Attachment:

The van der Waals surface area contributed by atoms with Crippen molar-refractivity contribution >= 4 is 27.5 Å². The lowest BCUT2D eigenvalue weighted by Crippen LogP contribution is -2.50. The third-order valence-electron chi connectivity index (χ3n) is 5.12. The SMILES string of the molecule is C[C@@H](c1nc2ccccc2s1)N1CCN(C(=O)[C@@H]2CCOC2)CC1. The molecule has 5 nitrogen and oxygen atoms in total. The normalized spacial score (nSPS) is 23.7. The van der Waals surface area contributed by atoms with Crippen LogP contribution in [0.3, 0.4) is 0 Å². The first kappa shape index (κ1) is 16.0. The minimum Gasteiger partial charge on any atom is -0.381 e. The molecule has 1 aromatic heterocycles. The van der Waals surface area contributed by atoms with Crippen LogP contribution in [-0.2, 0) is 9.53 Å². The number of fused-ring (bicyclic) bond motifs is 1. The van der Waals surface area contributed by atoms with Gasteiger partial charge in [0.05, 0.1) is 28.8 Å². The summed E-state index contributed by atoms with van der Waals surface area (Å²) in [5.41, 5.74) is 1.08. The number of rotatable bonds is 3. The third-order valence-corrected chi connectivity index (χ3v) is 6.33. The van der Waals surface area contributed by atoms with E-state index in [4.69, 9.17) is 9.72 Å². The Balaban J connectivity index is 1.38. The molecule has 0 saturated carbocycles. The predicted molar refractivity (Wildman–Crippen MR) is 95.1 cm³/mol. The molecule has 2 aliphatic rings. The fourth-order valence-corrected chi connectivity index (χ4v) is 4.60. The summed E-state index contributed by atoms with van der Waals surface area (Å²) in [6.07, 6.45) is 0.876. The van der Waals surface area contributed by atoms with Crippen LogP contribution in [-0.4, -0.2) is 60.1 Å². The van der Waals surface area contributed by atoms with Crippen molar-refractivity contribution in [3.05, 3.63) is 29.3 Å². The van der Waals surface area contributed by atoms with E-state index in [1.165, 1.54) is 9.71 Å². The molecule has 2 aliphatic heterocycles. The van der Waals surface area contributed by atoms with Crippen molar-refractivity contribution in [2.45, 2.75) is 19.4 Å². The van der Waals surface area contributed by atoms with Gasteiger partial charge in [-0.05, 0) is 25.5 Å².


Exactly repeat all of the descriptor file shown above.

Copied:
The van der Waals surface area contributed by atoms with Crippen molar-refractivity contribution >= 4 is 27.5 Å². The lowest BCUT2D eigenvalue weighted by Crippen LogP contribution is -2.50. The third-order valence-electron chi connectivity index (χ3n) is 5.12. The SMILES string of the molecule is C[C@@H](c1nc2ccccc2s1)N1CCN(C(=O)[C@@H]2CCOC2)CC1. The molecule has 5 nitrogen and oxygen atoms in total. The normalized spacial score (nSPS) is 23.7. The van der Waals surface area contributed by atoms with Crippen LogP contribution in [0.3, 0.4) is 0 Å². The first kappa shape index (κ1) is 16.0. The minimum Gasteiger partial charge on any atom is -0.381 e. The molecule has 1 aromatic heterocycles. The van der Waals surface area contributed by atoms with Crippen LogP contribution in [-0.2, 0) is 9.53 Å². The number of fused-ring (bicyclic) bond motifs is 1. The van der Waals surface area contributed by atoms with Gasteiger partial charge in [0.05, 0.1) is 28.8 Å². The summed E-state index contributed by atoms with van der Waals surface area (Å²) in [5.41, 5.74) is 1.08. The number of rotatable bonds is 3. The third-order valence-corrected chi connectivity index (χ3v) is 6.33. The van der Waals surface area contributed by atoms with E-state index in [4.69, 9.17) is 9.72 Å². The Balaban J connectivity index is 1.38. The molecule has 0 saturated carbocycles. The predicted molar refractivity (Wildman–Crippen MR) is 95.1 cm³/mol. The molecule has 2 aliphatic rings. The fourth-order valence-corrected chi connectivity index (χ4v) is 4.60. The summed E-state index contributed by atoms with van der Waals surface area (Å²) in [6.07, 6.45) is 0.876. The van der Waals surface area contributed by atoms with Crippen LogP contribution in [-0.4, -0.2) is 60.1 Å². The van der Waals surface area contributed by atoms with Crippen molar-refractivity contribution in [3.05, 3.63) is 29.3 Å². The van der Waals surface area contributed by atoms with E-state index in [1.165, 1.54) is 9.71 Å². The molecule has 2 aliphatic heterocycles. The van der Waals surface area contributed by atoms with Crippen molar-refractivity contribution in [2.45, 2.75) is 19.4 Å². The van der Waals surface area contributed by atoms with Gasteiger partial charge in [-0.05, 0) is 25.5 Å².